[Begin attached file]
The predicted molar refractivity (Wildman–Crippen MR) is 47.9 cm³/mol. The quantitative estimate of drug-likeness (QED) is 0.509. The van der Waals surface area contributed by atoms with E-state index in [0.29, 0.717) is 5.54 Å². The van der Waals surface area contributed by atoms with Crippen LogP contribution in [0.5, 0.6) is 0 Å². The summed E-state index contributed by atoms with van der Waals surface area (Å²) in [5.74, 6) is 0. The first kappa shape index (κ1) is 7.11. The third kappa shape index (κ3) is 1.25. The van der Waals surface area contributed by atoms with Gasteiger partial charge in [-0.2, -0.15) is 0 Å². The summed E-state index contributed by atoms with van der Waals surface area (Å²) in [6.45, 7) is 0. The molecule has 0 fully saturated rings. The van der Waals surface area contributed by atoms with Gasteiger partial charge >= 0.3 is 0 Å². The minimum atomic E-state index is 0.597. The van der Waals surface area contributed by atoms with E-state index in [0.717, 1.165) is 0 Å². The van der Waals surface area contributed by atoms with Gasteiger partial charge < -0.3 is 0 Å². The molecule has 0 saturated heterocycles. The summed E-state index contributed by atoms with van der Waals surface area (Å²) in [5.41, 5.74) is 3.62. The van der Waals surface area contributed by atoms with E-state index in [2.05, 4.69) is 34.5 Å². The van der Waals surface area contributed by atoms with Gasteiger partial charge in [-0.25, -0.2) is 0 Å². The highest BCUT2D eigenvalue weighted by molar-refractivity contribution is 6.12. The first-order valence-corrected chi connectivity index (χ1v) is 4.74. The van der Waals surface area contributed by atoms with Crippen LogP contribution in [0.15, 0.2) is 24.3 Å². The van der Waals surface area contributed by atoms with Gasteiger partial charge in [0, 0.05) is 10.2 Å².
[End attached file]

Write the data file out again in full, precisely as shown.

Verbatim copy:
The predicted molar refractivity (Wildman–Crippen MR) is 47.9 cm³/mol. The quantitative estimate of drug-likeness (QED) is 0.509. The van der Waals surface area contributed by atoms with E-state index in [0.29, 0.717) is 5.54 Å². The van der Waals surface area contributed by atoms with Crippen LogP contribution in [0.5, 0.6) is 0 Å². The summed E-state index contributed by atoms with van der Waals surface area (Å²) in [5.74, 6) is 0. The first kappa shape index (κ1) is 7.11. The third kappa shape index (κ3) is 1.25. The van der Waals surface area contributed by atoms with Gasteiger partial charge in [-0.2, -0.15) is 0 Å². The summed E-state index contributed by atoms with van der Waals surface area (Å²) in [6.45, 7) is 0. The molecule has 0 fully saturated rings. The van der Waals surface area contributed by atoms with Gasteiger partial charge >= 0.3 is 0 Å². The minimum atomic E-state index is 0.597. The van der Waals surface area contributed by atoms with E-state index in [0.717, 1.165) is 0 Å². The van der Waals surface area contributed by atoms with Gasteiger partial charge < -0.3 is 0 Å². The molecule has 0 saturated heterocycles. The summed E-state index contributed by atoms with van der Waals surface area (Å²) in [5.41, 5.74) is 3.62. The van der Waals surface area contributed by atoms with E-state index in [2.05, 4.69) is 34.5 Å². The van der Waals surface area contributed by atoms with Gasteiger partial charge in [-0.25, -0.2) is 0 Å². The highest BCUT2D eigenvalue weighted by molar-refractivity contribution is 6.12. The first-order valence-corrected chi connectivity index (χ1v) is 4.74. The van der Waals surface area contributed by atoms with Crippen LogP contribution in [0.15, 0.2) is 24.3 Å². The van der Waals surface area contributed by atoms with Gasteiger partial charge in [0, 0.05) is 10.2 Å².